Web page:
Here’s the recipe [it’s a forgiving recipe – the amounts of fruit are approximate – I don’t measure, just guess]:

  • 2 lbs. mixed candied fruit (a mixture of regular and deluxe which includes pineapple and cherries)
  • 1 lb. red/green candied cherries
  • 1 lb. Thompson raisins
  • add whatever other candied fruit you like
  • 8 oz. dark rum
  • 1/2 lb. butter
  • 2 tsp. almond extract
  • 2 tsp. vanilla
  • 1 1/2 c. white sugar
  • 1 c packed brown sugar (this year I used coconut palm sugar – seems to have come out all right)
  • 6 eggs
  • 4 oz. bittersweet chocolate
  • 1/4 c. molasses
  • [a small jar of grape jelly, strawberry or apricot jam, or marmalade – these days I use marmalade; in fact this year I added the marmalade to the fruit when I soaked it and not in the wet ingredients]
  • 3 c. flour
  • 1/2 tsp. baking soda
  • 1 1/2 tsp. baking powder
  • 1 1/2 tsp. cinnamon
  • 1 tsp. allspice
  • 1 tsp. ground nutmeg (fresh if possible)
  • 1/2 tsp. ginger
  • 1/2 tsp. cloves
  1. Soak candied fruit and raisins in rum for 3-4 days before making the cakes. Add rum to the fruit, cover bowl with plastic wrap and stir occasionally to make sure rum is absorbed by the fruit (Add the marmalade at this stage).
  2. Preheat oven — 275° F
  3. Prepare loaf pans (4-5 two pound pans) by wiping with butter and sprinkling with flour. [I often use aluminum loaf pans and discard them afterwards or I line conventional loaf pans with parchment — that works very well]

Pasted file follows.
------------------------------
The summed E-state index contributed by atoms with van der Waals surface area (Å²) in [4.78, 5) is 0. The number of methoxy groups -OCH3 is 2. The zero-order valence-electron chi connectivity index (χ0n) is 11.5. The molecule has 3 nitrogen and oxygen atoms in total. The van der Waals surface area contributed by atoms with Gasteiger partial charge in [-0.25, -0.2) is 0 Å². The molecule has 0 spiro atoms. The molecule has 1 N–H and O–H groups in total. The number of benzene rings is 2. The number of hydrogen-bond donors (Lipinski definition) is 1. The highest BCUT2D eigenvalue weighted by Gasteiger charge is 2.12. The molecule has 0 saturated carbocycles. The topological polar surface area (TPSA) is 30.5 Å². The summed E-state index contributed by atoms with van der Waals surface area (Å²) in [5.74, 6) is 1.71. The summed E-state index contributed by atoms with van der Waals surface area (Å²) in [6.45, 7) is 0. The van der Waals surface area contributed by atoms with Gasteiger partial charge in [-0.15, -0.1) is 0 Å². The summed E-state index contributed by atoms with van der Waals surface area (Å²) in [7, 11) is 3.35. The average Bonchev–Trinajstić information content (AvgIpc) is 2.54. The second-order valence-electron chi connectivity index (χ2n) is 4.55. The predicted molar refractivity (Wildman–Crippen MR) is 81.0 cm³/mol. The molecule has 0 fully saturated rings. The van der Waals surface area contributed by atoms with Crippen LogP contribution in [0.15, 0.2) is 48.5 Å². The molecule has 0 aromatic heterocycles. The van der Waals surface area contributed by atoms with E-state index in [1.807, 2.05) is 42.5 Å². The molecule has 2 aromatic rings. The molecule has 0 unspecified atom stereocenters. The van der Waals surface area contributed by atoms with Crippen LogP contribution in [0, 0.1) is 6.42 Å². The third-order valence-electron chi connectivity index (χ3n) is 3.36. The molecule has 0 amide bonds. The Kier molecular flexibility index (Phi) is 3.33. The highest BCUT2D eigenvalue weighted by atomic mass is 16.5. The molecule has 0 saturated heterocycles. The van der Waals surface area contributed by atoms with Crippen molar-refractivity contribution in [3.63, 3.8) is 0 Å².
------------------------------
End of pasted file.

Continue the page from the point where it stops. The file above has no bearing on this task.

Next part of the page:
4. Transfer fruit to a very large mixing container [I use my lobster pot to mix these cakes because I double the recipe and with all the fruit and batter, it’s a large amount of stuff!]
  5. In a second large mixing bowl, cream butter until soft. Add almond extract and vanilla and incorporate.
  6. Add sugar and cream until well blended. Add eggs one at a time beating well until incorporated into mixture.
  7. Add molasses.
  8. Melt chocolate [I use my microwave oven for this] and add.
  9. [Add jam or jelly or marmalade if you’re using it and haven’t added it to the candied fruit to soak]
  10. In a separate large bowl mix flour, baking soda, baking powder, spices.
  11. Add about half of this mixture to the candied fruit and mix well.
  12. Add remaining flower mixture to fruit and mix.
  13. Add butter and egg mixture to fruit and mix well.
  14. Fill loaf pans about 3/4 full. [The cakes rise and will spill over into the oven if the pans are too full; I put the loaf pans on a cookie sheet to catch any spill over — I’ve had to clean the oven more than once so I don’t take chances any more]
  15. Place pans in middle of oven.
  16. Bake slowly. Test with a skewer. Cakes are done when the skewer comes out clean. [Takes anywhere from about 1 1/2 to 3 hours]
  17. Remove cakes from oven. Place on a rack to cool.
  18. Once they’re completely cool, remove the cakes from the pans [peel away parchment if you’ve used it].
  19. Wrap each cake in waxed paper. Put each into a ziplock bag and refrigerate for at least a month before using.

Depending on the amount of fruit you use, this recipe makes between 4 – 6 two pound cakes. [Since I double the recipe, I generally get 6 2-lb cakes and 10 small (~1/2-lb) cakes]

If you enjoy a tasty dark fruit cake, do try this one.